TV Experts Crucify Cowboys Romo; Give 0-5 Eli A Giant Pass

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Cowboys quarterback Tony Romo may be the only signal caller in NFL history to be blamed for a loss in which he threw five touchdowns and his defense gave up more than 50 points. Yes, the TV genius class has become that comical.

Oct 6, 2013; Arlington, TX, USA; Dallas Cowboys quarterback Tony Romo (9) throws a pass while rushed by Denver Broncos defensive tackle Terrance Knighton (94) who is blocked by tackle Tyron Smith (77) at AT

NFL analysts across the country rolled their eyes at Same-Old Romo following the Cowboys 51-48 loss Sunday, after he became just the second quarterback in NFL history to score at least 48 points in regulation and lose.

Juxtapose that to expert takes on the 0-5 start of Eli Manning’s New York Giants. While Romo was matching big brother score for score, Eli was tossing picks to the wildly inept Philadelphia Eagle defense. Manning finished the day with three interceptions, boosting his league-leading total to 12, and added an astonishing three intentional grounding penalties. Where are the stat geeks on that one?

For years Cowboys fans have wondered just how elite Eli would be if he had to play behind Romo’s line, and trust his fourth-quarter leads to Romo’s defense.

Now we know: 15 sacks, 12 picks, a 64 passer rating, and an 0-5 record.

But the experts strike a different tone in their Eli analysis. Sure, they say, Eli’s throwing interceptions, but that’s because of the disgraceful play of his offensive line. Sure, they say, the Giants are winless, but that’s because of the staggering ineptitude of the Giants defense.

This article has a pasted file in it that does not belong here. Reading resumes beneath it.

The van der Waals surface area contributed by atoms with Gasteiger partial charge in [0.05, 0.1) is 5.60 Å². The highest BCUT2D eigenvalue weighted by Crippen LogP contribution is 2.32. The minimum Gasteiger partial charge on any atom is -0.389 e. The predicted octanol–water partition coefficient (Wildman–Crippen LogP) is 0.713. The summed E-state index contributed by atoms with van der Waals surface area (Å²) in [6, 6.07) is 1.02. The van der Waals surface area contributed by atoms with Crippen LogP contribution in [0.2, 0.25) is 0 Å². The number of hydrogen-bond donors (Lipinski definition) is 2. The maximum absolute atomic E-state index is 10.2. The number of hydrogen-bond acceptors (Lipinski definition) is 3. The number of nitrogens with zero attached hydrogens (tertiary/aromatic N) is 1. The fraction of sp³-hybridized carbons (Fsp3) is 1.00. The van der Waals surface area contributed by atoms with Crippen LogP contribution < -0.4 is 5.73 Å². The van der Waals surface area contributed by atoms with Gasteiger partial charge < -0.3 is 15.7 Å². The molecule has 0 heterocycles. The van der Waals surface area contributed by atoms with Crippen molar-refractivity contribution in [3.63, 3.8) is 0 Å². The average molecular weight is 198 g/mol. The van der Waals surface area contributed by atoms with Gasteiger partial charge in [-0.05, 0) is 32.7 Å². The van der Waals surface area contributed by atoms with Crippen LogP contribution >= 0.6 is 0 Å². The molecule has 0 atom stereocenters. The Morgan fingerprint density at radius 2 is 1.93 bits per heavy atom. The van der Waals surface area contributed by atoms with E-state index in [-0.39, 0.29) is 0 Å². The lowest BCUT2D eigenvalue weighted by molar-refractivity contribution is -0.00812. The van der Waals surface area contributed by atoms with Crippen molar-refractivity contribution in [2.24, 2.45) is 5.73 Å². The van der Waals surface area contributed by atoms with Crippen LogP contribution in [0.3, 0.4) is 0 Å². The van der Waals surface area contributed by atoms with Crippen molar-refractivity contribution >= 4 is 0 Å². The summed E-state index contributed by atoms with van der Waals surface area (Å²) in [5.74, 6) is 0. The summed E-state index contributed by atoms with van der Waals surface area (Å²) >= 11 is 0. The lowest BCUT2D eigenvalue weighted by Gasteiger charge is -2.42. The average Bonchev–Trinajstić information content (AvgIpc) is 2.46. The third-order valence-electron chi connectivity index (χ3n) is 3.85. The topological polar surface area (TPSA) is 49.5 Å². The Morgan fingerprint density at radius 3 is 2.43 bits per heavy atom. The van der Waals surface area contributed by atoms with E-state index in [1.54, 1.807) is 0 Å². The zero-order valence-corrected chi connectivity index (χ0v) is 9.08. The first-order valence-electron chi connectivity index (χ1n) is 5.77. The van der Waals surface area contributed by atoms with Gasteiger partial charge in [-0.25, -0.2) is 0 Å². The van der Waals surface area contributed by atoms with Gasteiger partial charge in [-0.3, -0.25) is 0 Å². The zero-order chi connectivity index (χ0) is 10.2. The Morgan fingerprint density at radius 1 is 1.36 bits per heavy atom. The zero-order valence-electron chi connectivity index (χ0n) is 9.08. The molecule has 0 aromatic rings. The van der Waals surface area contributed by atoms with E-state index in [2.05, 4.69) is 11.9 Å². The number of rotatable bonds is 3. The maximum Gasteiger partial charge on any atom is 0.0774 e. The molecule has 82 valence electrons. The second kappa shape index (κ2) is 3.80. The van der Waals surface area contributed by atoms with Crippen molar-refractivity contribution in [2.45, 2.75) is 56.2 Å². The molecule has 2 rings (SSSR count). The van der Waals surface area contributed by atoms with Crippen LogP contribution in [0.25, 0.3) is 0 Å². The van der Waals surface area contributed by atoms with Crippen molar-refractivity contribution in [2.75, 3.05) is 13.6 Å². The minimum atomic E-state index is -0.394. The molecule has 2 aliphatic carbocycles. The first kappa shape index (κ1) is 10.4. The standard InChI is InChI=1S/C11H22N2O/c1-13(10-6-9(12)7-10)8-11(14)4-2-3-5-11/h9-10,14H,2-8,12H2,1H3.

That’s all true. That’s fair analysis. Football is a team game that spans four 15-minute quarters and employs three phases – offense, defense and special teams – all of which need to perform capably to contribute to a win.

Where’s all that sage analysis been for Romo the past two years? Romo’s been running for his life at nearly every snap, playing through busted ribs and punctured organs. A beat up and constantly harrassed Romo was 9-10 the past two seasons in fourth-quarter comeback opportunities. Untold story: He brought his team back to tie or lead in eight of those 10 losses, and the defense failed to hold.

With the team rebuilding after a 6-10 season, playing behind a God-awful offensive line, supported by a historically inept defense and with no running game to speak of, Romo has been crucified among the genius class for going 8-8 the past two seasons.

Today the Giants are 0-5, and their quarterback is leading the league in interceptions. Why the tender treatment for Eli?

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